Boasson Hagen extends Tour of Britain lead

Edvald Boasson Hagen (MTN-Qhubeka) in yellow after stage 5 at the Tour of Britain.

Edvald Boasson Hagen (MTN-Qhubeka) in yellow after stage 5 at the Tour of Britain. (Image credit: Tim de Waele/

The sixth stage of the Tour of Britain was more a game of poker for Edvald Boasson Hagen (MTN-Qhubeka) than a bicycle race, as he tried to maintain his lead in the overall classification. Boasson Hagen pulled out a straight flush as he managed to extend his lead despite having a numbers disadvantage. His day could only be topped off by coming home with the victory, but you can’t have everything.

"I’m really happy to extend my lead. Sky did a really good job to control the race for the whole group but they also split it into pieces so they did a strong job," said a smiling Boasson Hagen. "I was planning on making a move in the last five kilometres and I wanted to make the gap as much as possible and then I saw Wout [Poels] was on the other side of the road so I went and made a gap. It was good but Trentin was too hard to beat."

Looking at tough the parcours, Boasson Hagen must have known that he would be in for a rough day in the saddle. Instead of waiting for it to come to him, he took it to the race and immediately went after bonus seconds at the first intermediate sprint. He managed to add two seconds to his lead over Wout Poels but the fast pace set by the Dutchman’s Sky teammates had left Boasson Hagen isolated. It was almost as if we’d gone back a season with Boasson Hagen firmly planted to the tail end of the Sky train, keen to keep them in his sights.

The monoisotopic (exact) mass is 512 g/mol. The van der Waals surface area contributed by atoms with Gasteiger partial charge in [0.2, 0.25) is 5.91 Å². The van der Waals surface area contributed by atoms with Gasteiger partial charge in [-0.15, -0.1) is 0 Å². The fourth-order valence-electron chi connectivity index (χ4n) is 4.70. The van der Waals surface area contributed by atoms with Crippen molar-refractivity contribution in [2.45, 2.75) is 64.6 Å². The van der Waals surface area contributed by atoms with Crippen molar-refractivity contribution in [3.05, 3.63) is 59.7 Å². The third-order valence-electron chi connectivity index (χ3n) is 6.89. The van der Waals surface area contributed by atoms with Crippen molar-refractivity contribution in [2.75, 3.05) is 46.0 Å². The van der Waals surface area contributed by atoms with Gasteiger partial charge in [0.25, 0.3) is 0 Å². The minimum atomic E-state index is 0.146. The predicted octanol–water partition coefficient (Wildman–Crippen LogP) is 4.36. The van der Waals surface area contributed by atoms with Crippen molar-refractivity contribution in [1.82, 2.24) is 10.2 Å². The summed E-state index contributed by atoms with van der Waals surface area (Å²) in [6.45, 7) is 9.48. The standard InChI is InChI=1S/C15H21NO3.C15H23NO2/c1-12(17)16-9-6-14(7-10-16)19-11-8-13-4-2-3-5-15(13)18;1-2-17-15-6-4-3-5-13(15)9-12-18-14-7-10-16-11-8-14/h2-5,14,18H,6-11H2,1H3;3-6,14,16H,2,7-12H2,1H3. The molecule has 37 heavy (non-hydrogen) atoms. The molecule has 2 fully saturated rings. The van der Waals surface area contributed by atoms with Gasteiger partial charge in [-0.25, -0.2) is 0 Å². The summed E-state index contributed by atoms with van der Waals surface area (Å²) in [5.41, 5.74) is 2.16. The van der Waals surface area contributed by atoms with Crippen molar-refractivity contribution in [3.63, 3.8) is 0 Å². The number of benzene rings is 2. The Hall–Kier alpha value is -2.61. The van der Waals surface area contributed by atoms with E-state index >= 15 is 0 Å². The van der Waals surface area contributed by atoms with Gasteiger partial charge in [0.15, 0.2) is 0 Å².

"I was feeling pretty strong but I had to try and follow all the moves that they were in and hope for the best. I managed to do it and I’m happy for that," said Boasson Hagen. "I just followed the moves and made sure that Sky weren’t in the break. Stannard was in a move but there were others in better position overall there so they were a threat to Wout as well, so I just had to play that card and trust that they were going to bring them back because I was alone and I couldn’t start chasing myself.

"I didn’t want to help pull it back before the last sprint was done because I could have lost time there. I wanted to wait as long as possible and then I started to work a little bit."

Boasson Hagen has looked like he’s almost back to his best in the past two days but, ever the perfectionist, he is looking for more. "I’m feeling strong but I still haven’t won any stages and in 2009 I won four. It’s still a step up to where I was then but it feels good now and hopefully I will be in the jersey for Sunday with some hard stages to go."

There are two more stages remaining of the Tour of Britain with Saturday’s stage from Fakenham to Ipswitch the longest of the race. The final stage is a circuit race around the centre of London.

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Born in Ireland to a cycling family and later moved to the Isle of Man, so there was no surprise when I got into the sport. Studied sports journalism at university before going on to do a Masters in sports broadcast. After university I spent three months interning at Eurosport, where I covered the Tour de France. In 2012 I started at Procycling Magazine, before becoming the deputy editor of Procycling Week. I then joined Cyclingnews, in December 2013.